“No pictures of Bigfoot. Nope. Never caught him on camera.”
Despite Donald Hill’s admission that he has never captured a picture of the famed North American Wood Ape, I decided to continue our conversation about the fun with game cameras and their usage. Afterall, as co-owner of Oak Creek Whitetail Ranch in Bland, Missouri, Donald probably has more experience with the stealth instruments than anyone else I know.
“I think we’re currently running 20 game cameras on the property,” Donald said. “They take about 3,000 to 4,000 pictures a week. And we go through every single one of them.” To see the 2020 Trail Cam Photos click here!
The reason for this is to see what the deer on the ranch are doing. We pattern them and their movements, check on their health, and watch for predation. “It’s a fantastic management tool. I don’t see how we could manage without it.”
While most hunters today would agree with Donald’s sentiments about having fun with game cameras and their usage, this hasn’t always been the case. I remember when game cameras exploded onto the scene in the late 1980’s and early 1990’s (The first recorded use of a “game camera” was by George Shiras III who created and used one in the 1880’s.). Extremely expensive, utilizing film, and relying on poor technology, these cameras were meant with skepticism by most hunters who felt them unsporting, unethical, invasive, and just plain wrong. Times have changed. Today, the majority of hunters use game cameras to help them locate game and see their usage as just having another set of eyes in the woods.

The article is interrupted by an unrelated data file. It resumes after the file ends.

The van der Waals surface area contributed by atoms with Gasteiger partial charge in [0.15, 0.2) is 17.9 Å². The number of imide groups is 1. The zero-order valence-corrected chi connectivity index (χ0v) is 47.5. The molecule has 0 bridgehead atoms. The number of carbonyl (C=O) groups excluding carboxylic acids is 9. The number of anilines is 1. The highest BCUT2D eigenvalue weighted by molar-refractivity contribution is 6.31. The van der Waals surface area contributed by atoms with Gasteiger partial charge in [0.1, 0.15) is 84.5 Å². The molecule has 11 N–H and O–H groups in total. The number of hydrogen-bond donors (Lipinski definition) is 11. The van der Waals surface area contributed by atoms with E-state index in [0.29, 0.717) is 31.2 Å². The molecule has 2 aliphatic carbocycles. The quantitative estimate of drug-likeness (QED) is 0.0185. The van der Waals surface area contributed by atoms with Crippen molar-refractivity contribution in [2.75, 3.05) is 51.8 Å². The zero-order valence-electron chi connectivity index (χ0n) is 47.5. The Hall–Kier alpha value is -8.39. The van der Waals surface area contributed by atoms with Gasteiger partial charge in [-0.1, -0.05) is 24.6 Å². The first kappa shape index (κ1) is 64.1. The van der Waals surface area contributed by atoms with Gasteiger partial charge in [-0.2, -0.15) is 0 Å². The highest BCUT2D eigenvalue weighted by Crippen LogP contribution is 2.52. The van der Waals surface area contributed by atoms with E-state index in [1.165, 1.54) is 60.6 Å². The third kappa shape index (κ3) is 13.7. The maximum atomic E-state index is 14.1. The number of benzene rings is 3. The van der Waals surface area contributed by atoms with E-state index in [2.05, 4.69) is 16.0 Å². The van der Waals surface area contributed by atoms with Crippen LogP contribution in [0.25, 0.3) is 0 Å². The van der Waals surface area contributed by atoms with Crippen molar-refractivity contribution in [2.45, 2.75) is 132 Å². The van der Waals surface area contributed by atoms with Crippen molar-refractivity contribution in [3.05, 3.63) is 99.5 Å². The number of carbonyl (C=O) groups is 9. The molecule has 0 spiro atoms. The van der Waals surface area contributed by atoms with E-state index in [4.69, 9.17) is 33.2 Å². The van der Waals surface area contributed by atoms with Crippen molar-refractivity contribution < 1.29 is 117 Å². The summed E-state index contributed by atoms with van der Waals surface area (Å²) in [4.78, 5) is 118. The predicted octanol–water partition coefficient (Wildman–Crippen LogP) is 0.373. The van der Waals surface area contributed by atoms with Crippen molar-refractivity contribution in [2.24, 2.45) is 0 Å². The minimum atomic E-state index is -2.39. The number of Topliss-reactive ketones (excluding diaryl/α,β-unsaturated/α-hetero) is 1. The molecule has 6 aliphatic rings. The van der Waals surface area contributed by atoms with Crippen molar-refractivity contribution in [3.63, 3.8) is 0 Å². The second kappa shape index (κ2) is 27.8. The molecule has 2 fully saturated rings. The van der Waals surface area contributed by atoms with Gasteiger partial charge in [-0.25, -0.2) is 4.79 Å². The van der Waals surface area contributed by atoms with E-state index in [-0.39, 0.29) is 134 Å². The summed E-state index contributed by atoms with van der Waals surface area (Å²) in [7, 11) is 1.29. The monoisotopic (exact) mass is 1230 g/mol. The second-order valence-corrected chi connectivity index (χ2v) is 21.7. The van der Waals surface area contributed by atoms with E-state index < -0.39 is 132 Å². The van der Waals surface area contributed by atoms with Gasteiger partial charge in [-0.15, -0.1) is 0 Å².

Today’s Game Cameras
Game cameras today are a far cry from the breadbox contraptions of my early youth. Today’s cameras offer pictures, 4k video, night and or thermal vision. They utilize state of technology. What they capture can now be viewed via cell phones hundreds of miles away from where they were placed. Game cameras are also far more affordable than they used to be. Online retailers like Amazon sell packages of four high quality game cameras for under $250. “We utilize RECONYX cameras,” Donald explains. “They’re more expensive than most but they offer superb quality pics, amazing video and have the best battery life I’ve ever seen. So sure you’re paying more up front, but you’ll recoup it on the end with fewer batteries.”
As with others who utilize game cameras, Donald says he gets a kick out of just seeing wildlife and by the surprise pics he catches. “You get to see deer that are more or less completely nocturnal. We catch pics of coons, coyotes, bobcats, skunks, turkeys. Even a few trespassers.” Because of the latter, Donald says where you place the camera is almost as important as the camera itself. “We’ve gotten very good at camera placement. We’ve put them on trees, in bushes, in rocks, and even pointing down from high above.”
All the good that does you if you can’t capture a Bigfoot!
I’ve had great success with using game cameras on both public and private land. Not only have I used them to track game but have used them to capture pics of baby birds growing in the nest, see what’s tearing into my garbage cans at night, and what’s digging up my yard when my dog is apparently asleep.
It was an armadillo.
I only wish it had been a Bigfoot.